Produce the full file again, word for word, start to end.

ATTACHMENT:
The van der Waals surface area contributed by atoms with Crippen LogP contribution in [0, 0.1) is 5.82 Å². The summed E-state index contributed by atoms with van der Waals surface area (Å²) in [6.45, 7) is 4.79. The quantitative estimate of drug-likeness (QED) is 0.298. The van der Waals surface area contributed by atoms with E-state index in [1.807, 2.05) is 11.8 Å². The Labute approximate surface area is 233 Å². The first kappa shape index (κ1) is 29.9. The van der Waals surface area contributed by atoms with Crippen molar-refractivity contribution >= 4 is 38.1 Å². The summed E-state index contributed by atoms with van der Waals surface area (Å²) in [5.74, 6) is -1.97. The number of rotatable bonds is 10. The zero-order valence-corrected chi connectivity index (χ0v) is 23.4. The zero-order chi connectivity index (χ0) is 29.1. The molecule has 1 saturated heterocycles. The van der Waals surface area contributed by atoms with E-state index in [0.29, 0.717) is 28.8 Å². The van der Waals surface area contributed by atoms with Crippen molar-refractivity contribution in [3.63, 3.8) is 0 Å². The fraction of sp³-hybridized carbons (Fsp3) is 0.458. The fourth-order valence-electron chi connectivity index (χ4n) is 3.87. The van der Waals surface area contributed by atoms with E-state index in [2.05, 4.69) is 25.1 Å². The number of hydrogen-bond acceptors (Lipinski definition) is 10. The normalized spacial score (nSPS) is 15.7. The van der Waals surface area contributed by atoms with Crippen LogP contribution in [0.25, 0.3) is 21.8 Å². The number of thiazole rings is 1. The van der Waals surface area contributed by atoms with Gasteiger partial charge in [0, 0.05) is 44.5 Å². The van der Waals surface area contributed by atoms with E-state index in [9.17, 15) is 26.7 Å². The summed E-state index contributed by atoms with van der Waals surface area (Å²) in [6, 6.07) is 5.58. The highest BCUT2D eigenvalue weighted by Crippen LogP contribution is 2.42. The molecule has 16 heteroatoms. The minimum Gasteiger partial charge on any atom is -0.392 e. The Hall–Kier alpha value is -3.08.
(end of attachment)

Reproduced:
The van der Waals surface area contributed by atoms with Crippen LogP contribution in [0, 0.1) is 5.82 Å². The summed E-state index contributed by atoms with van der Waals surface area (Å²) in [6.45, 7) is 4.79. The quantitative estimate of drug-likeness (QED) is 0.298. The van der Waals surface area contributed by atoms with E-state index in [1.807, 2.05) is 11.8 Å². The Labute approximate surface area is 233 Å². The first kappa shape index (κ1) is 29.9. The van der Waals surface area contributed by atoms with Crippen molar-refractivity contribution >= 4 is 38.1 Å². The summed E-state index contributed by atoms with van der Waals surface area (Å²) in [5.74, 6) is -1.97. The number of rotatable bonds is 10. The zero-order valence-corrected chi connectivity index (χ0v) is 23.4. The zero-order chi connectivity index (χ0) is 29.1. The molecule has 1 saturated heterocycles. The van der Waals surface area contributed by atoms with E-state index in [0.29, 0.717) is 28.8 Å². The van der Waals surface area contributed by atoms with Crippen molar-refractivity contribution in [3.63, 3.8) is 0 Å². The fraction of sp³-hybridized carbons (Fsp3) is 0.458. The fourth-order valence-electron chi connectivity index (χ4n) is 3.87. The van der Waals surface area contributed by atoms with E-state index in [2.05, 4.69) is 25.1 Å². The number of hydrogen-bond acceptors (Lipinski definition) is 10. The normalized spacial score (nSPS) is 15.7. The van der Waals surface area contributed by atoms with Crippen LogP contribution in [0.25, 0.3) is 21.8 Å². The number of thiazole rings is 1. The van der Waals surface area contributed by atoms with Gasteiger partial charge in [0, 0.05) is 44.5 Å². The van der Waals surface area contributed by atoms with E-state index in [9.17, 15) is 26.7 Å². The summed E-state index contributed by atoms with van der Waals surface area (Å²) in [6, 6.07) is 5.58. The highest BCUT2D eigenvalue weighted by Crippen LogP contribution is 2.42. The molecule has 16 heteroatoms. The minimum Gasteiger partial charge on any atom is -0.392 e. The Hall–Kier alpha value is -3.08.